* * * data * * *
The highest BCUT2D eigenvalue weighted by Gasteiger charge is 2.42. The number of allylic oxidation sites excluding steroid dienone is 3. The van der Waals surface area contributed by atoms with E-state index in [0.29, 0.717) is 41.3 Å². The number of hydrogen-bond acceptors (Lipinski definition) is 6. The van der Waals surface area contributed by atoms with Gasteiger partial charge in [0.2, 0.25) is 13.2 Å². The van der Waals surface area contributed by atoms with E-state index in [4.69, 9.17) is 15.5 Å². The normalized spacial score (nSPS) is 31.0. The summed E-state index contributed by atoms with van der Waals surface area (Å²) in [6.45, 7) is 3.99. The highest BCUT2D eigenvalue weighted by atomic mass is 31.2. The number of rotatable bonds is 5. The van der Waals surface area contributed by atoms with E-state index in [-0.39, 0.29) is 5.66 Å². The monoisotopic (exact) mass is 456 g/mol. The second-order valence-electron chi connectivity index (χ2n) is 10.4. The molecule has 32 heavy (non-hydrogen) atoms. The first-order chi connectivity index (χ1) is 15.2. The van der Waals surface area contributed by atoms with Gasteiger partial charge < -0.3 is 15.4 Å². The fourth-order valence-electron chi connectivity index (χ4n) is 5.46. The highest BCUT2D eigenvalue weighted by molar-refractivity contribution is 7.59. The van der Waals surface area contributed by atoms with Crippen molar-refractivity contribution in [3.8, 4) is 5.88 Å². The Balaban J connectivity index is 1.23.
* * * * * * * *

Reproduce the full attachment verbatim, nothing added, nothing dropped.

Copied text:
The highest BCUT2D eigenvalue weighted by Gasteiger charge is 2.42. The number of allylic oxidation sites excluding steroid dienone is 3. The van der Waals surface area contributed by atoms with E-state index in [0.29, 0.717) is 41.3 Å². The number of hydrogen-bond acceptors (Lipinski definition) is 6. The van der Waals surface area contributed by atoms with Gasteiger partial charge in [0.2, 0.25) is 13.2 Å². The van der Waals surface area contributed by atoms with E-state index in [4.69, 9.17) is 15.5 Å². The normalized spacial score (nSPS) is 31.0. The summed E-state index contributed by atoms with van der Waals surface area (Å²) in [6.45, 7) is 3.99. The highest BCUT2D eigenvalue weighted by atomic mass is 31.2. The number of rotatable bonds is 5. The van der Waals surface area contributed by atoms with E-state index in [-0.39, 0.29) is 5.66 Å². The monoisotopic (exact) mass is 456 g/mol. The second-order valence-electron chi connectivity index (χ2n) is 10.4. The molecule has 32 heavy (non-hydrogen) atoms. The first-order chi connectivity index (χ1) is 15.2. The van der Waals surface area contributed by atoms with Gasteiger partial charge < -0.3 is 15.4 Å². The fourth-order valence-electron chi connectivity index (χ4n) is 5.46. The highest BCUT2D eigenvalue weighted by molar-refractivity contribution is 7.59. The van der Waals surface area contributed by atoms with Crippen molar-refractivity contribution in [3.8, 4) is 5.88 Å². The Balaban J connectivity index is 1.23.